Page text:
26 09

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1170 87

The number, and amount of books received since 12th of Sept. 1804, and which now remain in the Treasury, viz. Teb. 18, 1806. Received from the town of Pitts

field, 1 Bible, at 87 cts. ; i Religious Life, I dol.; D. c. I Bible Dictionary, 88 cts. Total value

2 75 April 18. Received by the hand of Rev. Thomas

Allen, the following books, being a du.

nation from a gentleman in Boston, viz. 31-2 dozen Bibles, at 8 $0 per doz 29 75 41-4 dozen Testamento, at 4.00

17 00 6 Primers

00 25 31-2 dozen Dialogues, at 075

2 62 Transportation charged in the bill to Mr. Allen


Sept. 17. Paid Rev. Alyan Hyde for postage of

letters sent to him, as Secretary of
the Society

I 25
Oct. 23. Paid Rev. Alvan Hyde for the expense

of printing the Society's address 14 OO 29. Paid Res, Nathaniel Turner in advance of a mission

80 O
Jan. 8, Paid Rev. Joseph Avery the balance due
1806. to hina for 12 weeks missionary ser-

vices in the western counties of the
state of New York.

36 00 28. Paid Rev. Asaph Morgan for 8 weeks

missionary services, in the north

western counties of Vermont 48 00 April 15. Paid Mr. Jeremiah Osborn the sum due

to him for 8 weeks missionary ser-
vices in the county of Luzerne

48 00 29. Paid Rev. Nathaniel Turner the balance

due to him for 16 weeks missionary
services in the northwestern
ties of Vermont

16 00
May 29. Paid Mr. Ebenezer I. Leavenworth in
advance of a mission

36 00 Sept. 16. Paid Rev. Oliver Ayer the balance due

to him for 13 weeks missionary la.
bours in the counties of Green and

Schoharie, and their vicinities
Paid Rev. Alvan Hyde for the postage

of letters directed to him, as secre-
tary of the Society

O 75
Paid Rev. Enos Bliss, in advance of a

20 00 Nov. 17. Paid Mr. Ebenezer I. Leavenworth the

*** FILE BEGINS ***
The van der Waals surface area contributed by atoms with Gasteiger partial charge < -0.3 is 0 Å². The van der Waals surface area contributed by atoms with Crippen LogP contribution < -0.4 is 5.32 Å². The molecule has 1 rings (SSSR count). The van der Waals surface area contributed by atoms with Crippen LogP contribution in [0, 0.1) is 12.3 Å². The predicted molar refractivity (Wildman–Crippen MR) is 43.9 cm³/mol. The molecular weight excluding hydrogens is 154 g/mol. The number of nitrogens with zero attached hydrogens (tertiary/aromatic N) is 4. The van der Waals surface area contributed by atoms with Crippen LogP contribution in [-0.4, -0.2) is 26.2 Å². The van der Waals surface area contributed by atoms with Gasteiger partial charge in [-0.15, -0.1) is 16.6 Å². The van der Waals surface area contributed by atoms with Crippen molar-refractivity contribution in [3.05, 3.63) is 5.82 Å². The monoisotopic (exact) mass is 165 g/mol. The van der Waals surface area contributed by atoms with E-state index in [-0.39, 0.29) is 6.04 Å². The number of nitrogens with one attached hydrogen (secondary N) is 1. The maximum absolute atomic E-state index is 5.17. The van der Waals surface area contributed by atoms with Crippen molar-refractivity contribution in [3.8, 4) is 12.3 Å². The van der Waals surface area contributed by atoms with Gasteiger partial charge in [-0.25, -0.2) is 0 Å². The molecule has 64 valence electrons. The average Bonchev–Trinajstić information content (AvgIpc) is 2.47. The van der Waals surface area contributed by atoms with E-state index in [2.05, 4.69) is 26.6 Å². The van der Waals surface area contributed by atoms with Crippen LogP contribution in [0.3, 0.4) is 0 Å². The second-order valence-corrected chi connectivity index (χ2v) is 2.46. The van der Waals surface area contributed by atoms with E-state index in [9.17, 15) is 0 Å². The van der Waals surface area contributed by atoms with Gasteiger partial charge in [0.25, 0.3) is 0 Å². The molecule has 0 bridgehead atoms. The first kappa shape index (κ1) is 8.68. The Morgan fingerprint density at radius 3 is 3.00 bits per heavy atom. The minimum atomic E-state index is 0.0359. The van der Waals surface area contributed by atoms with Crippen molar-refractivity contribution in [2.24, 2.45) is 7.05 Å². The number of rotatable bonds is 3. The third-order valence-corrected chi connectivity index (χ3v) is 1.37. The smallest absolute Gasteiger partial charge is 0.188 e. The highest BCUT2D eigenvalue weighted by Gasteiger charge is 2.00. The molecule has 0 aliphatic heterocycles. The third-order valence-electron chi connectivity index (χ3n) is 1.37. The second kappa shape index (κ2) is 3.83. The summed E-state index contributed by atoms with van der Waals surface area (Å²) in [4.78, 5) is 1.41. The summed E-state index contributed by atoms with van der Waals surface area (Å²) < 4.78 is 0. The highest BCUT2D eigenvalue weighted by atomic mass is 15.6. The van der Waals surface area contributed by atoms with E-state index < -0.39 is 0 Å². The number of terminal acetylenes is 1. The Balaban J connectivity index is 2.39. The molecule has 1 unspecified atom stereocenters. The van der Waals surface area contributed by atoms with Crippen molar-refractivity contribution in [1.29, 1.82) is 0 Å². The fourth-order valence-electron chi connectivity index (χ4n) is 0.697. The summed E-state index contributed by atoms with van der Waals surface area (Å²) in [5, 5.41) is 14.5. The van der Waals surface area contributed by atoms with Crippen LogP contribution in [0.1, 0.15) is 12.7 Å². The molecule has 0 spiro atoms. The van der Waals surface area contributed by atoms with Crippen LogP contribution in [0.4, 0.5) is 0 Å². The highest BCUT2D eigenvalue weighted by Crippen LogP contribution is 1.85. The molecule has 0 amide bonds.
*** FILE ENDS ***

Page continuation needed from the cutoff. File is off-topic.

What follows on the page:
balance due to him for 12 weeks mis-
sionary services in the nortbeasterly
parts of Pennsylvania

36 OO


18 33

Total paid out 704 47 Balance in the Treasury, Nov. 17, 1806 406 40

1170 87 WILLIAM WALKER, Treasurer. Officers of the Society for the present

year. Rev. STEPHEN WEST, D.D. Pre



Rev. Altan Hyde, Secretary.
Rey. OLIVER A YER, Clerk.

Rev. Stephen West, D. D. Hon.
Timothy Edwards, Esq. Rev. Ephraim
Judson, David Rossetter, Esq. Rev.
Alvan Hyde, William Walker, Esq.
Rev. David Perry, Obadiah Ward,
Esq. Rev. Samuel Shepard, Deacon
Levi Nve, Rev. Daniel Collins.
Hon. Timothy EDWARDS, Esq.

The next annual meeting of the So-
ciety will be bolden at the meeting-
house in Pittsfield, the third Tuesday
in Sept. 1807, 'at 2 o'clock, P. M.
Rev. Silas Churchill of New Lebanon,
is appointed to preach on the occa-
sion, and in case of his failure, Rev,
Jonathan Nash of Middlefield.

Total value of books 52 78 Monies paid by order of the Trustees, since Septem*

ber 12, 1804. Oct. 23, Paid Mr. Asaph Morgan, the balance 1804. due to him for 14 weeks missionary D. c. services

36 00 Dec. 21. Paid Rev. Benj. Wooster the balance

due to him for 16 weeks missionary
services in the northern counties of

49 14
Jun. 17, Paid Rev. John Morse for 8 weeks mis.
1805. sionary services in the county of
Columbia, and its vicinities

48 00 April & Paid Res. Samuel Fuller for 12 weeks

missionary services in the counties of
Cayuga, Ontario and their vicinities

72 00
13. Paid Rev. Oliver Ayer in advance of a

25 oo June 14. Paid Mr. Samuel P. Robbins, for 14

weeks missionary services in the

counties of Luzerne and Wayne 84 00 Augs. Paid Rev. Joseph Avery in advance of a mission

36 00 Vol. II. No. 10.



promising, several of them being able EDINBURGH MISSIONARY SOCIETY. to read both Turkish and English ; that